Washington (US), September 29: U.S. Federal Reserve Chairman Jerome Powell said on Tuesday that inflation pressures could last longer than expected amid supply bottlenecks.
"Inflation is elevated and will likely remain so in coming months before moderating," Powell said at a hearing before the Senate Banking Committee.
"As the economy continues to reopen and spending rebounds, we are seeing upward pressure on prices, particularly due to supply bottlenecks in some sectors. These effects have been larger and longer lasting than anticipated, but they will abate," he said.
Powell noted that bottlenecks, hiring difficulties and other constraints could prove to be "greater and more enduring than anticipated," posing upside risks to inflation, as the process of reopening the economy continues.
The Fed chief also admitted that U.S. inflation is now more concerning than earlier this year as some of the supply bottlenecks have "gotten worse."
"If sustained higher inflation were to become a serious concern, we would certainly respond and use our tools to ensure that inflation runs at levels that are consistent with our goal," he said.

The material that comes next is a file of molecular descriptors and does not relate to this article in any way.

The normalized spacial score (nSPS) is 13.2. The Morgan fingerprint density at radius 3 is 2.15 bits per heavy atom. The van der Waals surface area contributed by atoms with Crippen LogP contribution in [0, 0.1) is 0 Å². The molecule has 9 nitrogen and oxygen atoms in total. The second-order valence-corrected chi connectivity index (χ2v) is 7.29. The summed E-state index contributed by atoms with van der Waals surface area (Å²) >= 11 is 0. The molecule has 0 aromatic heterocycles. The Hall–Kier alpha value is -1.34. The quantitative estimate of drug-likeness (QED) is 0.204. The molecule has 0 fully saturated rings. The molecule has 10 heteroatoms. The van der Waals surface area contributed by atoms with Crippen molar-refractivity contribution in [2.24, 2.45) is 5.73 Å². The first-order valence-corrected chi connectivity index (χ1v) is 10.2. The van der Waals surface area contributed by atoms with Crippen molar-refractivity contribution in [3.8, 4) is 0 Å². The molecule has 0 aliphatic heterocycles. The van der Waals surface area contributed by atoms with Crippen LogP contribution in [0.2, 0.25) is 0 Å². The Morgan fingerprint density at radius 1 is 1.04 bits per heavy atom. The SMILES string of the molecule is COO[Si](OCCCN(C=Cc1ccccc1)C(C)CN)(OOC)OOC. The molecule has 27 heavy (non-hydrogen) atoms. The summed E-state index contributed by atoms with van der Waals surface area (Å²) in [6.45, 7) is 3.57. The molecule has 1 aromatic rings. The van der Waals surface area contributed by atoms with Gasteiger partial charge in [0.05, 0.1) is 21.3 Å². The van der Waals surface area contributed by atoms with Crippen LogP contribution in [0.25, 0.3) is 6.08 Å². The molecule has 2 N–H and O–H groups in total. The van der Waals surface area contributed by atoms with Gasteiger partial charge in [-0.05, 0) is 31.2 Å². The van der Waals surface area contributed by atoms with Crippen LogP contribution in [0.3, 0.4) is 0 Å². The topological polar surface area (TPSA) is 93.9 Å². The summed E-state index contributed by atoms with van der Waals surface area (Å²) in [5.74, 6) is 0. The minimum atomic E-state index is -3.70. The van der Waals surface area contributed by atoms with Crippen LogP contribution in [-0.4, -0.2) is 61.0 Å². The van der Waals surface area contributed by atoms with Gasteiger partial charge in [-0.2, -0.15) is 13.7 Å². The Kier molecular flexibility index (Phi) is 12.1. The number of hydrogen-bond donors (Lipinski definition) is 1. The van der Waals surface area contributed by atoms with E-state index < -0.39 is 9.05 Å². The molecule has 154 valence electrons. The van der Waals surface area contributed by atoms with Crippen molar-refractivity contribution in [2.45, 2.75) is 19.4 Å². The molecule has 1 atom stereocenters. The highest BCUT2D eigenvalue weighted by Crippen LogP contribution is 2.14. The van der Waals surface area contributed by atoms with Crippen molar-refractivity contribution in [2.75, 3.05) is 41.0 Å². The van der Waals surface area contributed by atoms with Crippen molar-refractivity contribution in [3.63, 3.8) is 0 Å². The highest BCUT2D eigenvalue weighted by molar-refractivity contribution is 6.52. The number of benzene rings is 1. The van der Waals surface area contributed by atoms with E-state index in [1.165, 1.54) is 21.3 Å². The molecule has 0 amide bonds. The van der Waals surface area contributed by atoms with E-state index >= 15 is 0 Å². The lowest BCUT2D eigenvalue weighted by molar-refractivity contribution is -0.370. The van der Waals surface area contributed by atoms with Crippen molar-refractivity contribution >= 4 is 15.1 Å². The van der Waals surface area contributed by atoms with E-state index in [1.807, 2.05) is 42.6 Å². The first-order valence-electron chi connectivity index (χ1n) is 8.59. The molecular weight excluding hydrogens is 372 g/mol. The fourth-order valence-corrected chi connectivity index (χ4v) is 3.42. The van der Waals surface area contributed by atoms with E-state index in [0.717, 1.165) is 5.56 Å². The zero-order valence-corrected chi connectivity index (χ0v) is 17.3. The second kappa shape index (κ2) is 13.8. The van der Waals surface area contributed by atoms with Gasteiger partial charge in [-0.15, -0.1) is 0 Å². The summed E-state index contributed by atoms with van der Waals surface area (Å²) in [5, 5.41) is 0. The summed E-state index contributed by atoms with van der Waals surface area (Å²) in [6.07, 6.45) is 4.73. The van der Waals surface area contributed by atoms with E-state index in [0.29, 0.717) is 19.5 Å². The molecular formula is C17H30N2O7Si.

The Fed last week kept its benchmark interest rate unchanged at the record-low level of near zero, while signaling that the central bank may begin tapering asset purchases soon.
The Fed has pledged to continue its asset purchase program at least at the current pace of 120 billion U.S. dollars per month until "substantial further progress" has been made on employment and inflation.
The consumer price index (CPI) increased 5.3 percent over the past 12 months through August, slightly down from the 5.4 percent pace in the 12 months through June and July, according to the U.S. Labor Department.
U.S. Treasury Secretary Janet Yellen also said on Tuesday that the elevated inflation this year largely reflected supply disruptions associated with the COVID-19 pandemic.
"These supply disruptions will likely fade. Again, this view is not solely my own - it is widely shared among economists and financial market participants," Yellen said in a speech to the National Association for Business Economics.